Scottish Craft Makers make good!
A new report, published today (15 February 2012), confirms that Scotland’s craft makers continue to be optimistic and adaptable, working within a sector that, while changing, remains healthy, robust and contributes income of £70 million to the Scottish economy.
Craft in an Age of Change examines the place of contemporary craft at the beginning of the 21st century. This survey of over 2,000 makers, retailers, educators, writers and curators is the first of its kind to be conducted simultaneously in England, Scotland, Wales and Northern Ireland.
The report was commissioned as a partnership between The Crafts Council, Creative Scotland, Arts Council of Wales and Craft Northern Ireland and is one of the most comprehensive surveys into contemporary craft of the last ten years.
The survey confirms that the position of craft within the wider UK context of the creative industries is also strong. Income for UK craft businesses is £457 million compared to London’s West End theatres’ revenues of £512 million and spending on music downloads of £316 million in 2010.
Scotland accounts for almost 15% of the UK’s total craft businesses (3,350 from a UK total of 23,000), working predominantly in jewellery, textiles and ceramics. Generally sole traders, craft businesses’ current income averages £21,000. The Gross Value Added of Scottish craft (defined as how much value makers add by transforming their raw materials into finished products) is estimated at
Scottish makers are adapting to the new economic climate by making changes in their business: 60% intend to develop new products and 43% plan to use new materials in the next three years. Almost 62% of makers also use digital technology in their practice and/or production and just over 30% have changed their business in response to environmental concerns. Almost one third of makers are exporting internationally and one half are actively looking for new markets.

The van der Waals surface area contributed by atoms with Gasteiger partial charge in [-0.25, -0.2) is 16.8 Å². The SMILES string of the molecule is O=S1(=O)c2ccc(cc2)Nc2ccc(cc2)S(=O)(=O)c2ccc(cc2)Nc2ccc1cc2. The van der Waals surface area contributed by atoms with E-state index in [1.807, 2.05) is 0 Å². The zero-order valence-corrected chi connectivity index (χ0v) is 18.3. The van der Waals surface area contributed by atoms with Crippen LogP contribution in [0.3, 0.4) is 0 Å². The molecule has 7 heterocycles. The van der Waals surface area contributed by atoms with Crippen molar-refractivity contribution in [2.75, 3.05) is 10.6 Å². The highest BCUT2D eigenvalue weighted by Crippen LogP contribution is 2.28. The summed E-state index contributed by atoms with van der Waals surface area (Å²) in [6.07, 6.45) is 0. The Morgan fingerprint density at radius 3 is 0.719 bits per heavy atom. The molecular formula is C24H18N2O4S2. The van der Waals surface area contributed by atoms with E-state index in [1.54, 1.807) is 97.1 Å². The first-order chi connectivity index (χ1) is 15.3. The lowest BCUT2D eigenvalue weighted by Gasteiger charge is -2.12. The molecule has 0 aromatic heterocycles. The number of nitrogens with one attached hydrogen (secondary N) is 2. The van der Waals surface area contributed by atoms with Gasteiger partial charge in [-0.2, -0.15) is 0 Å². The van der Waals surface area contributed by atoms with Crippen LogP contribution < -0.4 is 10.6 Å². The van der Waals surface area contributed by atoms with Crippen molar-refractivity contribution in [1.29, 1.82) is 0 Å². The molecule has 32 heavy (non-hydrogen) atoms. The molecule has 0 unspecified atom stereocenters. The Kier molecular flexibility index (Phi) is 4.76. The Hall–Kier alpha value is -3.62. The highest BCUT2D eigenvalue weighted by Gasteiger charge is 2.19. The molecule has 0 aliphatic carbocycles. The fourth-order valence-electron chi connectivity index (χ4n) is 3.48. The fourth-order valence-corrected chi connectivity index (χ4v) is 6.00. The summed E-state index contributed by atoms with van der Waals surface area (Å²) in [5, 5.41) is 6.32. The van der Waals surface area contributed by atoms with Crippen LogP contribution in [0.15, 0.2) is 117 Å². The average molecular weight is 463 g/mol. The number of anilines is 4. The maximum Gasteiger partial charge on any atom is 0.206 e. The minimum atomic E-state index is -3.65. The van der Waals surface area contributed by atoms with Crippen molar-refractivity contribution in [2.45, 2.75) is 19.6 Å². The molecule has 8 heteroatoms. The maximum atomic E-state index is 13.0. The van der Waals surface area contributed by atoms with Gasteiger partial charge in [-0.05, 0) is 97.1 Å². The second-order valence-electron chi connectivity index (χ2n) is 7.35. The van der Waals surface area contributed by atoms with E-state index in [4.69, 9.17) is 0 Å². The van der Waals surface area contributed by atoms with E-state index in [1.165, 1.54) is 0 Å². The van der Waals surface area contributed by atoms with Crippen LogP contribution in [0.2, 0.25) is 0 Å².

Caroline Parkinson, Director of Creative Development at Creative Scotland welcomed the report and said:
‘This survey comes at an important moment for Creative Scotland as we review the strengths and challenges for the craft and visual art sectors. Craft is a high-skill, and increasingly high-value sector where Scotland is performing well within the UK context.
‘We will use the intelligence in this report to scope opportunities for the sector to develop, adapt to change and increase its economic, social and cultural potential.’
Emma Walker, CEO of Craft Scotland added:
‘Whilst the craft sector undoubtedly faces challenging times, the findings highlight the fact that Scottish craft makers, alongside retailers and galleries, are in a strong position. The sector has improved its links and makers are seeking new markets including international and tourism buyers.
‘Scotland continues to be ambitious, with over half of makers interviewed expecting sales to grow over the next three years, which is inspirational. Craft Scotland will continue to explore opportunities for people to buy, see, discover and make craft at home and internationally.’
[Details taken from Creative Scotland website]